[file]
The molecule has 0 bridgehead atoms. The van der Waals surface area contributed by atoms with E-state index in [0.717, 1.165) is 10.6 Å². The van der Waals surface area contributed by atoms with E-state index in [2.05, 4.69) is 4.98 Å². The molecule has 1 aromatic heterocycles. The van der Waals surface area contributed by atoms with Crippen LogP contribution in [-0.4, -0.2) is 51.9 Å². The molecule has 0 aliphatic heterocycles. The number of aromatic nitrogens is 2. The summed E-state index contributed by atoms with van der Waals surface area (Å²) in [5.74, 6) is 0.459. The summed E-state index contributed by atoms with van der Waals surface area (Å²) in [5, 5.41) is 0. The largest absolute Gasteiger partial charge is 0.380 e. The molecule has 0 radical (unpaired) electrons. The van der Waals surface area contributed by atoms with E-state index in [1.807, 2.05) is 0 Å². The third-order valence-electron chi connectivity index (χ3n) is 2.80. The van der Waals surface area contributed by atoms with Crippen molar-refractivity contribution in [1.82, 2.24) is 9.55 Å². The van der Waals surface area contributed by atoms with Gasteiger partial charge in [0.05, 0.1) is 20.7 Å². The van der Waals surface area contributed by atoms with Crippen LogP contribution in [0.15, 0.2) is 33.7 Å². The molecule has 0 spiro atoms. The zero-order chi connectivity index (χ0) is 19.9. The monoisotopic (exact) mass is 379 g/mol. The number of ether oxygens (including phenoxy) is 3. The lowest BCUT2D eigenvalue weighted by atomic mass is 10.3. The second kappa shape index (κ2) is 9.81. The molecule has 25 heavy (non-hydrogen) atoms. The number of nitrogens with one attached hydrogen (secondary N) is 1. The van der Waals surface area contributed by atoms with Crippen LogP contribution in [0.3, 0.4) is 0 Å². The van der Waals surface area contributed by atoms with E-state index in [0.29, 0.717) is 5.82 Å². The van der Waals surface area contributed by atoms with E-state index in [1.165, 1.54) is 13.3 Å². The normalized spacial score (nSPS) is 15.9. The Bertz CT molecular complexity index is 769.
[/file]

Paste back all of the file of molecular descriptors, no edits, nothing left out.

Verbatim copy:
The molecule has 0 bridgehead atoms. The van der Waals surface area contributed by atoms with E-state index in [0.717, 1.165) is 10.6 Å². The van der Waals surface area contributed by atoms with E-state index in [2.05, 4.69) is 4.98 Å². The molecule has 1 aromatic heterocycles. The van der Waals surface area contributed by atoms with Crippen LogP contribution in [-0.4, -0.2) is 51.9 Å². The molecule has 0 aliphatic heterocycles. The number of aromatic nitrogens is 2. The summed E-state index contributed by atoms with van der Waals surface area (Å²) in [5.74, 6) is 0.459. The summed E-state index contributed by atoms with van der Waals surface area (Å²) in [5, 5.41) is 0. The largest absolute Gasteiger partial charge is 0.380 e. The molecule has 0 radical (unpaired) electrons. The van der Waals surface area contributed by atoms with E-state index in [1.807, 2.05) is 0 Å². The third-order valence-electron chi connectivity index (χ3n) is 2.80. The van der Waals surface area contributed by atoms with Crippen molar-refractivity contribution in [1.82, 2.24) is 9.55 Å². The van der Waals surface area contributed by atoms with Gasteiger partial charge in [0.05, 0.1) is 20.7 Å². The van der Waals surface area contributed by atoms with Crippen LogP contribution in [0.15, 0.2) is 33.7 Å². The molecule has 0 spiro atoms. The zero-order chi connectivity index (χ0) is 19.9. The monoisotopic (exact) mass is 379 g/mol. The number of ether oxygens (including phenoxy) is 3. The lowest BCUT2D eigenvalue weighted by atomic mass is 10.3. The second kappa shape index (κ2) is 9.81. The molecule has 25 heavy (non-hydrogen) atoms. The number of nitrogens with one attached hydrogen (secondary N) is 1. The van der Waals surface area contributed by atoms with Crippen LogP contribution in [0.3, 0.4) is 0 Å². The van der Waals surface area contributed by atoms with E-state index in [0.29, 0.717) is 5.82 Å². The van der Waals surface area contributed by atoms with E-state index in [1.165, 1.54) is 13.3 Å². The normalized spacial score (nSPS) is 15.9. The Bertz CT molecular complexity index is 769.